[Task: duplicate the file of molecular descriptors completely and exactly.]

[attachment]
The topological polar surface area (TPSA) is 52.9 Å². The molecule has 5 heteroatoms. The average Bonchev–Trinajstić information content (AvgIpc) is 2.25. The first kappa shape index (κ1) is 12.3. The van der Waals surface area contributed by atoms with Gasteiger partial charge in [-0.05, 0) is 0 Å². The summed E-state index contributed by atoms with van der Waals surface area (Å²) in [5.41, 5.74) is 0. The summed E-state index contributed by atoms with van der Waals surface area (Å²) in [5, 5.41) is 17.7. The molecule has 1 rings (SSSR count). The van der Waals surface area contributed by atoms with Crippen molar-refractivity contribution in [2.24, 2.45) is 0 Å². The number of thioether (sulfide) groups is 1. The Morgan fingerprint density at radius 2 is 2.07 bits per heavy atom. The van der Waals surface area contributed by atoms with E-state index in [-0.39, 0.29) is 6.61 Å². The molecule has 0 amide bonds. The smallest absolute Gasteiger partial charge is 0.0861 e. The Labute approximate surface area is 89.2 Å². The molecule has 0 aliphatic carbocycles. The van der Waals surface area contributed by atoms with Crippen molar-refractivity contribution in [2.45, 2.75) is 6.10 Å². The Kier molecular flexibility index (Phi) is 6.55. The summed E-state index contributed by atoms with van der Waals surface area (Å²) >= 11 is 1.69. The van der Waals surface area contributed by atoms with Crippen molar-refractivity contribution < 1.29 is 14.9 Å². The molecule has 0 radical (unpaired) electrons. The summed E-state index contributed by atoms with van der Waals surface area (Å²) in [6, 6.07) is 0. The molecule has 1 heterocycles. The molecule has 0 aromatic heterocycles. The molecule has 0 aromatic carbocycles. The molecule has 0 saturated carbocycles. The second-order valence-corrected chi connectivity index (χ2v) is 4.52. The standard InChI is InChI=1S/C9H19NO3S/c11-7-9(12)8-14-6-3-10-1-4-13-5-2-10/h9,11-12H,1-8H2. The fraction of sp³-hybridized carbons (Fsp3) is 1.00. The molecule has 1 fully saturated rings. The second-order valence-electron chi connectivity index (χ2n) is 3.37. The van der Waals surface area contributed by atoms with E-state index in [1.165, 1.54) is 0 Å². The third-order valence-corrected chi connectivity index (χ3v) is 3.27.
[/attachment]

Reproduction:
The topological polar surface area (TPSA) is 52.9 Å². The molecule has 5 heteroatoms. The average Bonchev–Trinajstić information content (AvgIpc) is 2.25. The first kappa shape index (κ1) is 12.3. The van der Waals surface area contributed by atoms with Gasteiger partial charge in [-0.05, 0) is 0 Å². The summed E-state index contributed by atoms with van der Waals surface area (Å²) in [5.41, 5.74) is 0. The summed E-state index contributed by atoms with van der Waals surface area (Å²) in [5, 5.41) is 17.7. The molecule has 1 rings (SSSR count). The van der Waals surface area contributed by atoms with Crippen molar-refractivity contribution in [2.24, 2.45) is 0 Å². The number of thioether (sulfide) groups is 1. The Morgan fingerprint density at radius 2 is 2.07 bits per heavy atom. The van der Waals surface area contributed by atoms with E-state index in [-0.39, 0.29) is 6.61 Å². The molecule has 0 amide bonds. The smallest absolute Gasteiger partial charge is 0.0861 e. The Labute approximate surface area is 89.2 Å². The molecule has 0 aliphatic carbocycles. The van der Waals surface area contributed by atoms with Crippen molar-refractivity contribution in [2.45, 2.75) is 6.10 Å². The Kier molecular flexibility index (Phi) is 6.55. The summed E-state index contributed by atoms with van der Waals surface area (Å²) >= 11 is 1.69. The van der Waals surface area contributed by atoms with Crippen molar-refractivity contribution < 1.29 is 14.9 Å². The molecule has 0 radical (unpaired) electrons. The summed E-state index contributed by atoms with van der Waals surface area (Å²) in [6, 6.07) is 0. The molecule has 1 heterocycles. The molecule has 0 aromatic heterocycles. The molecule has 0 aromatic carbocycles. The molecule has 0 saturated carbocycles. The second-order valence-corrected chi connectivity index (χ2v) is 4.52. The standard InChI is InChI=1S/C9H19NO3S/c11-7-9(12)8-14-6-3-10-1-4-13-5-2-10/h9,11-12H,1-8H2. The fraction of sp³-hybridized carbons (Fsp3) is 1.00. The molecule has 1 fully saturated rings. The second-order valence-electron chi connectivity index (χ2n) is 3.37. The van der Waals surface area contributed by atoms with E-state index in [1.165, 1.54) is 0 Å². The third-order valence-corrected chi connectivity index (χ3v) is 3.27.